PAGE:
Diji1, Exetel senior people have already posted that neither they nor AAPT are filtering torrent connections. Something has changed, and was widely publicised; namely the cache removal, that as a by-product can disguise some torrent problems.
My torrent result is above, done at home on Sunday afternoon immediately after your post came in. Let's keep testing restricted to the major software "public" torrents (Mint, Ubuntu, LibreOffice etc), because we can usually guarantee no difficulties with swarms or people trying to hide their behaviour. The only way I have been able to get terrible results on the major "public" software torrents has been to deliberately interfere with my router and ruin the torrent client configurations. I don't even have to fully optimise my system to get 800+ kB/s. My conclusion has been that people who are slow on these particular downloads probably need to attend to their computers.
I wouldn't run to conspiracy theories as I have read without doing some serious looking of my own. All the software for creating torrent packets, fancy route tracing, router and NIC monitoring, etc, is available on specialist Linux distros if you want to try them. But if I can max my line, why waste time looking elsewhere? More worthwhile would be checking for transient local exchange congestion.
I apologise for getting technical, but so is torrenting:
Have you ever checked the behaviour of your router under huge numbers of connections? (conntrack, TTL, etc). It's a normal computer, and if it is reasonably recent, you really won't need to if you tightly control connections at the client. Have you monitored the traffic through your computer? Most important, think about the choking algorithm and how you handle it (see http://www.bittorrent.org/beps/bep_0003.html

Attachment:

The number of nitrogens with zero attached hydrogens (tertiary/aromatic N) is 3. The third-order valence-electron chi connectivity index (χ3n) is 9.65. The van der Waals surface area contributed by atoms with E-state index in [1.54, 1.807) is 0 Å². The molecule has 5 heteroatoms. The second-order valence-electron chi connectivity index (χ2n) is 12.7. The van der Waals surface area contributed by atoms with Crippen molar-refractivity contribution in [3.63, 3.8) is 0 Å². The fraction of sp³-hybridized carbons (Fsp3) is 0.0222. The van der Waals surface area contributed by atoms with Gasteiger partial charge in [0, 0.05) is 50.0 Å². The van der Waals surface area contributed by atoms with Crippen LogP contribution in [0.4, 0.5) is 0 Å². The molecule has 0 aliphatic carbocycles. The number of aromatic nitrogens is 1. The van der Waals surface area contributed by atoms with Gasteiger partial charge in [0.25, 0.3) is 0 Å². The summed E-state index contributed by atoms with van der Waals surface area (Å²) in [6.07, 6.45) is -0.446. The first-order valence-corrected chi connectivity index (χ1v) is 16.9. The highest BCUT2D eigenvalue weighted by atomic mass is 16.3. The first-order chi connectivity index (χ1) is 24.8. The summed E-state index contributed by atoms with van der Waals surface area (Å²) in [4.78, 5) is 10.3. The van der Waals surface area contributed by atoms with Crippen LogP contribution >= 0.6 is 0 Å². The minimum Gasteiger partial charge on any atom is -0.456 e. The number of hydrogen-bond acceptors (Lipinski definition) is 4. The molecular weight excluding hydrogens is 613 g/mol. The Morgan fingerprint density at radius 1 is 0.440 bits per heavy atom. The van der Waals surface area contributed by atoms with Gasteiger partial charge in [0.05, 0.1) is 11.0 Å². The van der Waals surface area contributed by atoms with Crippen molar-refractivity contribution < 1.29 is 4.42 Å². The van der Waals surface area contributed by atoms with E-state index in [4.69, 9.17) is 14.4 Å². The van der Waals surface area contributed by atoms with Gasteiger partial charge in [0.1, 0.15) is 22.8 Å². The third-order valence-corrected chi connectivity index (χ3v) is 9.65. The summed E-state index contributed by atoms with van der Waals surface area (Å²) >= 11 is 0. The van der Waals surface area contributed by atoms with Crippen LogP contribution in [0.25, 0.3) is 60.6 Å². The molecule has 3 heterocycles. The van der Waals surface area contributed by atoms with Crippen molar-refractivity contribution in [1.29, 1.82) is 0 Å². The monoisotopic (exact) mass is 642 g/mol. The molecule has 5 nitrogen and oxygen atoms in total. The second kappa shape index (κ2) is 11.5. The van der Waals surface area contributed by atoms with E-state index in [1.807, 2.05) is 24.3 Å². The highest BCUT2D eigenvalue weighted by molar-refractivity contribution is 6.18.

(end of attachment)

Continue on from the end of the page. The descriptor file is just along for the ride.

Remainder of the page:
). Note the last half page, starting "Choking is done for several reasons". Eittenberger et al, 2011, put it this way:
The peer selection strategy is handled by the so called choking algorithm. To encourage peers to contribute their resources for the data dissemination, a tit-for-tat mechanism is implemented to impede free-riding, i.e. peers not contributing data to the network should not be able to achieve high download rates. Instead, this choking algorithm provides sharing incentives by rewarding peers who contribute data to the system. The algorithm determines the selection of peers to exchange data with. Peers that upload data at high rates are preferred. Once per choking period, usually every ten seconds, a peer evaluates the transmission rates from all the connected peers and selects a fixed number of the fastest ones, depending on its upload capacity. It will only upload data to these unchoked peers in this period. from other peers are denied in this period, i.e. those peers are choked. Another important part of the algorithm is the optimistic unchoking behavior: every 30 seconds one peer is randomly chosen and will be unchoked. This is meant to explore new peers with even higher upload capacities an as a side effect ensures data dissemination to low-capacity peers. Once a leecher has finished the download and enters the seeding state, it follows a different unchoke strategy. In most of the implementations peers in seed state unchoke peers with the highest download capacity to optimize the general dissemination performance of the network and to maintain high upload utilization.
Next consider the number of connections you open. TCP control does not behave optimally with excessive connections, which stress routers, and particularly wireless transmitters. For the least problems here, and to optimise the torrent algorithm, limit upload slots based on upload speed to make sure that each connected peer is getting a reasonable amount of bandwidth.
Some clients do a better default config than others - I have recommended Deluge previously for this reason. It has a comprehensive config GUI, which is easier than tracking down resource files.